The order was destroyed there and had practically disappeared in that country by the year 1800, but it was revived in Germany in 1880.

This society had a way of adding all famous men to the list of its members, in its early days Goethe and Herder, for instance.

These historical facts are important in this connection because they are symbolic; they characterise the interesting point that Helene’s spiritual leader, Leopold, is a member of a secret society.

This is significant because Leopold is not a unity, but a plurality, he is at once the monk, Victor Hugo, BalsamoCagliostro and Leopold himself; we must bear this in mind.

When asked about his name, he said that he had taken that of a friend belonging to the House of Austria.

He now succeeded in writing with the medium’s hand.

There would often be a long struggle with the pencil, for Helene was used to holding it between the first and second fingers and he insisted on the ordinary way, which gave her cramp.

The writing was old fashioned and the spelling that of the XVIIIth century; but it bore no resemblance to Cagliostro’s authentic handwriting.

The control neither spoke nor understood Italian, although he spoke through the medium with an Italian accent.

One of Leopold’s peculiarities was to give very evasive answers to direct questions.

His style was very wordy, he wrote verse in the manner of a “Victor Hugo inferieur” and he flowed over with moral and philosophical talk.

His memory was far better than that of the medium.

Helene often had the feeling that she was identical with her guide, to the point of her actually being Leopold, although Flournoy says that she never lost her own identity.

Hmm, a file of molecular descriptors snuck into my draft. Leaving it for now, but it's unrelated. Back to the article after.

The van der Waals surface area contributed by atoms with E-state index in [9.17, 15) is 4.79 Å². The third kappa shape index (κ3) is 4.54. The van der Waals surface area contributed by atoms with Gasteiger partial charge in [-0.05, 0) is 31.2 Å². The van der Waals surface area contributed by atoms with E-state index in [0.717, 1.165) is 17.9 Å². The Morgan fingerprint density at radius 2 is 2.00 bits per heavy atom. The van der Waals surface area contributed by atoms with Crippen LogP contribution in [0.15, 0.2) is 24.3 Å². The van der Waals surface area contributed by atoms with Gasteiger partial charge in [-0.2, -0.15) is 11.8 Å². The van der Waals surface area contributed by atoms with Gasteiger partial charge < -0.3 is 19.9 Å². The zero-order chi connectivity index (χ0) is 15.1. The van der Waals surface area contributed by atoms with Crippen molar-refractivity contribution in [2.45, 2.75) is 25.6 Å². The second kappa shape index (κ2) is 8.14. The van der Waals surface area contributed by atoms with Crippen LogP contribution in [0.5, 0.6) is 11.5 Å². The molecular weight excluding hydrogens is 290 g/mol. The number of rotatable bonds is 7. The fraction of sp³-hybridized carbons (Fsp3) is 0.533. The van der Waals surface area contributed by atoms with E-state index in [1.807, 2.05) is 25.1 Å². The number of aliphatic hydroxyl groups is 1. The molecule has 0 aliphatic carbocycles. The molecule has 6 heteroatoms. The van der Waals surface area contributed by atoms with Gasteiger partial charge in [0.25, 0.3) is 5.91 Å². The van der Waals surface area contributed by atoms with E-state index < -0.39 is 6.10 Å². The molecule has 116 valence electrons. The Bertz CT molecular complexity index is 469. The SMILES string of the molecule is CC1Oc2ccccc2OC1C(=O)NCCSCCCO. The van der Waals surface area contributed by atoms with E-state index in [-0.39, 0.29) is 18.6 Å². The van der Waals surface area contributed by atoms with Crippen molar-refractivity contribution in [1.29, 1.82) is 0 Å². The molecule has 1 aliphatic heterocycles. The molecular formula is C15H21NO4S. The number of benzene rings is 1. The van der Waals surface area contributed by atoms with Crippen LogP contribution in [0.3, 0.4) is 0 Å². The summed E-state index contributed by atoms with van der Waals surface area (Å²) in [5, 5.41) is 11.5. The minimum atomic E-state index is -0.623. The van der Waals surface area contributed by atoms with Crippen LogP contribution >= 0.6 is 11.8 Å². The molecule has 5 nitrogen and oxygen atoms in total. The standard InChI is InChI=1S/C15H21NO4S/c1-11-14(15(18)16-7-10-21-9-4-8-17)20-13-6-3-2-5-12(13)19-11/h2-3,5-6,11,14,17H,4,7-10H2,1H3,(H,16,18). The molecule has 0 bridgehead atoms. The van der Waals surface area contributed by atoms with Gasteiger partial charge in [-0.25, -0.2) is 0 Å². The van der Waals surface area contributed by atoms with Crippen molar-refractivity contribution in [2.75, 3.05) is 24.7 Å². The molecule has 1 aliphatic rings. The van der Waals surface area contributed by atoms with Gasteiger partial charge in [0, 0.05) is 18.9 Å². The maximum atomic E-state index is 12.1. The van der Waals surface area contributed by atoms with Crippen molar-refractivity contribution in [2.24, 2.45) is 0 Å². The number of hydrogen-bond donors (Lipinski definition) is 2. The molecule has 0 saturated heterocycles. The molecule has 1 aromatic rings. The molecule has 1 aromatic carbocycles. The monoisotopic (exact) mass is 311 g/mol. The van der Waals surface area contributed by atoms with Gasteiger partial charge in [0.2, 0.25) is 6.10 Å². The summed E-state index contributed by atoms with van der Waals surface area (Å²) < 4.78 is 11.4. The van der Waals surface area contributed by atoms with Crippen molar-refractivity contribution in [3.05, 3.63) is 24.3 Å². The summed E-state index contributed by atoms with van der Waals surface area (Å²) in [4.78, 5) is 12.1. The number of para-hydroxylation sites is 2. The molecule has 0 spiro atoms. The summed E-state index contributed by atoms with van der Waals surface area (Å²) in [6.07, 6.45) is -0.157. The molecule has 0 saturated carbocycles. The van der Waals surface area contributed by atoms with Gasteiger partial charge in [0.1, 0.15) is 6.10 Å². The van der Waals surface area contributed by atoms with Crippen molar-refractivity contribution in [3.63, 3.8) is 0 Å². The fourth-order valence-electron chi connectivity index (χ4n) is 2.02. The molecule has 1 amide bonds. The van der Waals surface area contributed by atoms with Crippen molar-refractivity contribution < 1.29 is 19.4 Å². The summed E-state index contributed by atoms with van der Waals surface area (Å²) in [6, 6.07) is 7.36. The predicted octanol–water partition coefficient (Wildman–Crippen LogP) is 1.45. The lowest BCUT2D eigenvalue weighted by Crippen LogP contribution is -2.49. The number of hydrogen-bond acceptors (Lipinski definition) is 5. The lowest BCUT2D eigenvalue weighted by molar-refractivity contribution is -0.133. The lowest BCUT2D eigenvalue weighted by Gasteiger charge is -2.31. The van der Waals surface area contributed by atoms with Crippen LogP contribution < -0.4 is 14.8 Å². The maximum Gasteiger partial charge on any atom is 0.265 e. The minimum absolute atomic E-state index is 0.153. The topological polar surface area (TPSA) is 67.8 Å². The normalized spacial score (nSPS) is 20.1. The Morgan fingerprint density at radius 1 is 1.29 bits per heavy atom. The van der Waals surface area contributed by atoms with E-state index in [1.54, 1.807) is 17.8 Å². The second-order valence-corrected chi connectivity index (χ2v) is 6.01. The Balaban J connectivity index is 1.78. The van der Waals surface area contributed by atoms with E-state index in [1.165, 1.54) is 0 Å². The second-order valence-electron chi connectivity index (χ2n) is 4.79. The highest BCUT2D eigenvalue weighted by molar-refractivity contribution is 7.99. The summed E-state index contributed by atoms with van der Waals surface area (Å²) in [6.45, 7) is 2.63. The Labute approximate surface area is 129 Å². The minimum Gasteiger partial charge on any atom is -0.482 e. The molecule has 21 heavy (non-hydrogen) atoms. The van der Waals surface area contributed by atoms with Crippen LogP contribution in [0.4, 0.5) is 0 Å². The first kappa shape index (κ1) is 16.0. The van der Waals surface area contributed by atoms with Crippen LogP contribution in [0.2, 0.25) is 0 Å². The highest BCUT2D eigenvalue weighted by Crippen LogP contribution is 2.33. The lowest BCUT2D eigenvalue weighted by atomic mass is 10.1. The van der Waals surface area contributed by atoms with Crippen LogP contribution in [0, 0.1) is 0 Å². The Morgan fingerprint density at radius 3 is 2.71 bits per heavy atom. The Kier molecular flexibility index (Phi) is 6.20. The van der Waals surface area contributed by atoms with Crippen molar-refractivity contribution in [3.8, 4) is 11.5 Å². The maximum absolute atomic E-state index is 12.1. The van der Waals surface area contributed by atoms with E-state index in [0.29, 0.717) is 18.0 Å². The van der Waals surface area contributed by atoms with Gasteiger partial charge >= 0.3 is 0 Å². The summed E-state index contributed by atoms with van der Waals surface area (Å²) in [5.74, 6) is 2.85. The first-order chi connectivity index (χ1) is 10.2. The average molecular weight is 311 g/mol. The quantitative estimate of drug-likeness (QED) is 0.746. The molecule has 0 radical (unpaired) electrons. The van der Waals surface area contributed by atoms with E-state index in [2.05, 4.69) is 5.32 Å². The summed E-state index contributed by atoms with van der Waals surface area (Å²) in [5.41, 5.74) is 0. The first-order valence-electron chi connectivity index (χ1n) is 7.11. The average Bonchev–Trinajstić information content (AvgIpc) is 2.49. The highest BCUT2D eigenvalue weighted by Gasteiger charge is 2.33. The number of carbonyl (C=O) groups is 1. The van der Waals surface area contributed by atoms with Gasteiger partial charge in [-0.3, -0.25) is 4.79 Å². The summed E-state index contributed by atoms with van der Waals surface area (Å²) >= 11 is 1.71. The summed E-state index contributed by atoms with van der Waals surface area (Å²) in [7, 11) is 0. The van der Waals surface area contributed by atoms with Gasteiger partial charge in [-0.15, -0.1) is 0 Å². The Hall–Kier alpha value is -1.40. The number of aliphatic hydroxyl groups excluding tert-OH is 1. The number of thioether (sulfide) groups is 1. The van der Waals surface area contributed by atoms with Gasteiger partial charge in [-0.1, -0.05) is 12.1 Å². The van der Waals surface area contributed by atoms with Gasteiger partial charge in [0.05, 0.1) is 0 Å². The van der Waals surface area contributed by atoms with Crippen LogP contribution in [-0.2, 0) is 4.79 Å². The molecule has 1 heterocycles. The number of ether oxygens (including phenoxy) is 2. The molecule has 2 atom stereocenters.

The identification with Leopold happened especially at night and in the early morning.

The two states of consciousness were not completely separate and they shared certain peculiarities such as temperament and animosity.

Leopold set himself up as an authority on all subjects, the less he knew of them the more authoritative he became.

He appeared sometimes as a sorcerer and alchemist in possession of elixirs and secret remedies and played the role of doctor with success.

Many people consulted him through Helene although he affected a great disdain for modern medicine and his prescriptions were as antiquated as his spelling.

It is interesting to learn that Helene’s mother was well versed in the curative properties of plants and herbs and was skilled in the preparation of old fashioned prescriptions and so-called old wives’ remedies.

This is probably the source of Leopold’s knowledge.

His tender love for the medium, as Marie-Antoinette, played a great role; he also wrote in endearing terms to “le grand ami Flournoy”, but Helene was not aware of her own attachment to the doctor who was observing her.

On the other hand, Leopold was violently jealous and made tempestuous scenes if a male member of the group paid the medium attention.

Occasionally when Helene was writing Leopold would suddenly break through with his XVIIIth century style; he also appeared in her dreams.

Flournoy says of him: “ce mentor austere et rigide, . . . . presente, en somme, une donnee psychologique tres generale; il n’y a aucune arne feminine bien nee qui ne le porte loge dans un de ses recoins”.

Flournoy is quite right, this figure is by no means unique, on the contrary it is very common, only we do not often see it in such a definite form.

It is a typical and universal figure which I have called the “animus”; no woman exists who does not possess it.

In the whole of my experience I have only come across two exceptions to this rule: the first was an Englishwoman, a friend of Mrs. Pankhurst, a militant suffragette; she lacked this figure because she was identical with it.

The second was a hermaphrodite who came to me because she was in doubt as to whether she should live her life as
a man or a woman.

Very few women realise that they have such a masculine figure and it is very difficult to point out in so-called normal women, for it leads its existence in the dark and only shows itself indirectly.

In order to explore such figures we must turn again to the shadow consciousness of the human being. ~Carl Jung, Lecture XII, 2Feb1934, Pages 55-57.